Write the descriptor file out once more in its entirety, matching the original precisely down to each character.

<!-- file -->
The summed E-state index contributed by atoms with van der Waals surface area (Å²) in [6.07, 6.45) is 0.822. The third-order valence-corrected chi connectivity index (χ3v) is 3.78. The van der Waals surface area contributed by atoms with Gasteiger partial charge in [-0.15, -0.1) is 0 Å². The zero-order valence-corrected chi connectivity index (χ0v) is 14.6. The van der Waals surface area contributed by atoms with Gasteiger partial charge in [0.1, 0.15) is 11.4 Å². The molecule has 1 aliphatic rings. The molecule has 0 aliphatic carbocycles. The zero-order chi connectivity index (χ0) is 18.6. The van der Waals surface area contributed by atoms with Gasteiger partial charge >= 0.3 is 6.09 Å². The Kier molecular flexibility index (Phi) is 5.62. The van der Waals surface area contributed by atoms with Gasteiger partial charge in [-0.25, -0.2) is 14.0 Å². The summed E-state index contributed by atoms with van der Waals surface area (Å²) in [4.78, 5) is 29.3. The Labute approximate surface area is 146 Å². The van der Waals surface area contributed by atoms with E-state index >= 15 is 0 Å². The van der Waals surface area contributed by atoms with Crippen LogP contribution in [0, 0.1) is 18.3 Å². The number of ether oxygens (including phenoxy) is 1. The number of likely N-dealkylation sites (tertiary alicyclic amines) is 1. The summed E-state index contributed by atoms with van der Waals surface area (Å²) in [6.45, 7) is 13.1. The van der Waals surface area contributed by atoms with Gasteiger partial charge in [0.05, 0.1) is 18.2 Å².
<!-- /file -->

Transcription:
The summed E-state index contributed by atoms with van der Waals surface area (Å²) in [6.07, 6.45) is 0.822. The third-order valence-corrected chi connectivity index (χ3v) is 3.78. The van der Waals surface area contributed by atoms with Gasteiger partial charge in [-0.15, -0.1) is 0 Å². The zero-order valence-corrected chi connectivity index (χ0v) is 14.6. The van der Waals surface area contributed by atoms with Gasteiger partial charge in [0.1, 0.15) is 11.4 Å². The molecule has 1 aliphatic rings. The molecule has 0 aliphatic carbocycles. The zero-order chi connectivity index (χ0) is 18.6. The van der Waals surface area contributed by atoms with Gasteiger partial charge >= 0.3 is 6.09 Å². The Kier molecular flexibility index (Phi) is 5.62. The van der Waals surface area contributed by atoms with Gasteiger partial charge in [-0.25, -0.2) is 14.0 Å². The summed E-state index contributed by atoms with van der Waals surface area (Å²) in [4.78, 5) is 29.3. The Labute approximate surface area is 146 Å². The van der Waals surface area contributed by atoms with E-state index >= 15 is 0 Å². The van der Waals surface area contributed by atoms with Crippen LogP contribution in [0, 0.1) is 18.3 Å². The number of ether oxygens (including phenoxy) is 1. The number of likely N-dealkylation sites (tertiary alicyclic amines) is 1. The summed E-state index contributed by atoms with van der Waals surface area (Å²) in [6.45, 7) is 13.1. The van der Waals surface area contributed by atoms with Gasteiger partial charge in [0.05, 0.1) is 18.2 Å².